48 Hours November 1 – A professor and a journalist joined PNN to examine the reasons why the reform movement failed to create a firm foundation for a more democratic and less autocratic Iran. Professor Kazem Alamdari of California State University Northridge expressed his view that it is the very structure of the Islamic Republic that is resistant, “Those in the vanguard of this reform saw the preservation of the regime and their own self-interests more paramount than the popular sovereignty of the Iranian people.” Sweden-based independent journalist Hasan Behgar argued that cracking down on dissent has the least cost for the regime now because Iranian leaders now have all the means of coercion at their disposal. "It would be foolish for people wishing for a more democratic Iran to put all their eggs in the basket of reformers. They had a chance to show their mettle and failed their test," he argued. Iran’s former president, Seyyed Mohammad Khatami, was also touched upon during the discussion as an example of a leader who could not alter the structure of the Islamic Republic. Professor Alamdari highlighted how Mr. Khatami himself was unable to carry out the reform plans that were a part of his election platform. “He realized that the reform plans he was championing were not compatible with the absolute rule of the clerics," he added.
HUMAN RIGHTS UPDATES
Roundtable October 27 – PNN took a closer look at a topic raised from viewer emails to the show. Roundtable examined the banning of publications. Guests Yalda Nourshahi, a journalist and editor of the bi-monthly Honarhaye Zistan, and Mohsen Namakian, a member of the executive committee of the Al-e Yasin Spiritual Group of Iran, joined the show. The Al-e Yasin group is comprised of cultural, social, and Iranian heritage experts whose mission is to promote thought provoking ideas. The group has been suffering under severe restrictions in Iran. The leader, Payman Fattahi, was jailed and beaten. The groupstates that they are accused of threatening the security of the system and that they are trying to change the religious nature of Iran. However, they state that the goal of their mission is to promote freedom of religion and freedom of speech. According to the guests, government officials in Iran have created a secret office to combat all those who are suspected of anti-regime elements. These officials are restricting the lives of Al-e Yasin affiliates, such as the bi-monthly publication Honarhaye Zistan, which was shut down. In addition, they stated that the government notified the leader of the Al-e Yasin group that if he promotes his ideas or conducts further seminars he would face severe and swift actions of the government.
NewsTalk October 27 – Human rights activist Elahe Sharifpour Hicks and Ahmad Batebi, a spokesperson for the Consortium of Human Rights, joined NewsTalk for a discussion on the latest human rights updates. The Disciplinary Committee of Shiraz University has summoned over 50 female students for questioning due to lack of adherence to Islamic Hijab policies of the institution. Further reports indicate that the government of Iran has banned any activities by the HOMAI band. This classical music ensemble, which has traveled to the U.S., was also a previous guest on PNN. Guests to the show stated that several Iranian teenagers were arrested by security forces. The teenagers were planning a commemoration of the birth of Cyrus the Great. There are also reports that some of the teenagers had been beaten. Dissident cleric, Ayatollah Kazemeini Boroujerdi, has issued his last will and testament from his jail cell. NewsTalk guests indicated that he has asked international human rights advocacy groups to protest human rights violations in Iran.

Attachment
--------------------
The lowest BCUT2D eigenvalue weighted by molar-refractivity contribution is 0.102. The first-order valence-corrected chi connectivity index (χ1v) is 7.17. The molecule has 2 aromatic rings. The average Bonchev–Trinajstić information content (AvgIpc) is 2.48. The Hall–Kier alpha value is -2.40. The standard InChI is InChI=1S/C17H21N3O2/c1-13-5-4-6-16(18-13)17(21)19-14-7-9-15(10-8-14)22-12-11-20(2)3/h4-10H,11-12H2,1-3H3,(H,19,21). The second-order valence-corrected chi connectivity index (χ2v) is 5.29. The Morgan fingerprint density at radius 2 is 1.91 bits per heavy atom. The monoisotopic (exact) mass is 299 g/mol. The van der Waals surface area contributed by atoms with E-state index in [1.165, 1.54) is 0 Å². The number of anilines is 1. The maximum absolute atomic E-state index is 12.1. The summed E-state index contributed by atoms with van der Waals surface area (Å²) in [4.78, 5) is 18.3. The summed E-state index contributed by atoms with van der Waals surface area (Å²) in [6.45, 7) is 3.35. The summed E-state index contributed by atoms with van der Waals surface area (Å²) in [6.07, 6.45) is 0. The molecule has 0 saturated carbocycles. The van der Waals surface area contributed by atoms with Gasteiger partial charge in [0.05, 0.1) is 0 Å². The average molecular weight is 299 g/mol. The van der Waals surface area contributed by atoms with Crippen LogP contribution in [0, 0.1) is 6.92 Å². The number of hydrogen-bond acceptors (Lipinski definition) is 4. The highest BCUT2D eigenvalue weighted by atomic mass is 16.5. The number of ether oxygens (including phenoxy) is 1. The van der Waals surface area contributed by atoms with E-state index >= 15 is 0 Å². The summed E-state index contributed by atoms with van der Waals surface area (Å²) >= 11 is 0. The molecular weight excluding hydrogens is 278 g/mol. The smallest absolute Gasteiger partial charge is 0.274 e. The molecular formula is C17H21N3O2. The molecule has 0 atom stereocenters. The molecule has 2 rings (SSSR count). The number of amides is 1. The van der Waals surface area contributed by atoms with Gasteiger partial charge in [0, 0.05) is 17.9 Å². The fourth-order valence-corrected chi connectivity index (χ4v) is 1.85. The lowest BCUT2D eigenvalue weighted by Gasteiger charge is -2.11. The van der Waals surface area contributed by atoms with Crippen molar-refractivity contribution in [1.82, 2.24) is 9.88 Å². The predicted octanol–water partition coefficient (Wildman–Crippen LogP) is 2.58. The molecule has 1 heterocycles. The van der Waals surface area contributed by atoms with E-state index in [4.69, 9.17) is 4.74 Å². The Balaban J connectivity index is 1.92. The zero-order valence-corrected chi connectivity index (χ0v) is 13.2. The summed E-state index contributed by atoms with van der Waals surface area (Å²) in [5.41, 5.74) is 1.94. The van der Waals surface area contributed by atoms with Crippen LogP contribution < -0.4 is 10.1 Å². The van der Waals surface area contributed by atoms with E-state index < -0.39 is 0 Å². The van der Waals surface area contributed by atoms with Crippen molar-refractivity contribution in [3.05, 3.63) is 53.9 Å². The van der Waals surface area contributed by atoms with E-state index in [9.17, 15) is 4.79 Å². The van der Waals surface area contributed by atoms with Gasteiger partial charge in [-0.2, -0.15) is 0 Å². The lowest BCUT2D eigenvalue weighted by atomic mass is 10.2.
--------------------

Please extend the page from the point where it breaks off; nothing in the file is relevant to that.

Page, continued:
Today’s Woman October 30 – PNN continued its coverage of Esha Momeni, the detained women’s rights activist associated with the One Million Signature Campaign who was arrested in Tehran on October 15 while doing research for her graduate thesis. Ms. Momeni is detained at Evin prison. Fariba Davoudi Mohajer, a women’s rights activist and campaign member, joined PNN live in studio to discuss the status of Ms. Momeni’s case. Ms. Mohajer contended that the Iranian regime imprisons activists like Esha Momeni in order to instill fear in other activists. The official Iranian news source Kayhan claims that the Campaign is funded by the United States, an allegation that Mohajer refutes and instead argues that each member of the Campaign contributes individually to the cause. According to Ms. Mohajer, the Iranian regime intends to weaken the campaign because they feel their authority is threatened. PNN is unaware of any official updates on the legal status of Ms. Momeni’s case.
LITERARY COMMUNITY SUGGESTS LITERATURE FOR NEXT PRESIDENT
Late Edition November 1 – This week Late Edition covered books recommended bymembers of the San Francisco Bay area's literary community to the victor of Tuesday's presidential election. Author Daniel Handler recommended Joshua Beckman's Your Time Has Comeremarking, “Short poems are about all I'd allow during the presidency.” One of Wendy Lesser’s suggestions as editor of the “Threepenny Review,” included Leo Tolstoy's War and Peace. Poet Gary Snyder recommended "The Analects of Confucius: A Philosophical Translation" because he believes the ancient Chinese philosopher’s advice is useful and needed in our current situation. Radio host Michael Krasny of KQED-FM's daily call-in show Forum chose Saul Bellow's The Adventures of Augie March. The book traces the development of an individual through a series of encounters, occupations and relationships during the Great Depression. He also recommended Ralph Ellison's Invisible Man, which depicts the intellectual and social challenges of African-Americans. Richard North Patterson chose works specific to each candidate. He thought Franklin Delano Roosevelt’s writings would help Senator Obama compare the challenges of Roosevelt’s time with those of today. For Senator McCain he recommended the writings of Edmund Burke, who believed change could be slowly achieved by prudent conservatism. Susan Griffin suggested that both candidates read her own book, Wrestling With the Angel of Democracy, as well as a book called Scheherazade Goes West by the Moroccan writer Fatima Mernissi. The candidates had earlier revealed their favorite b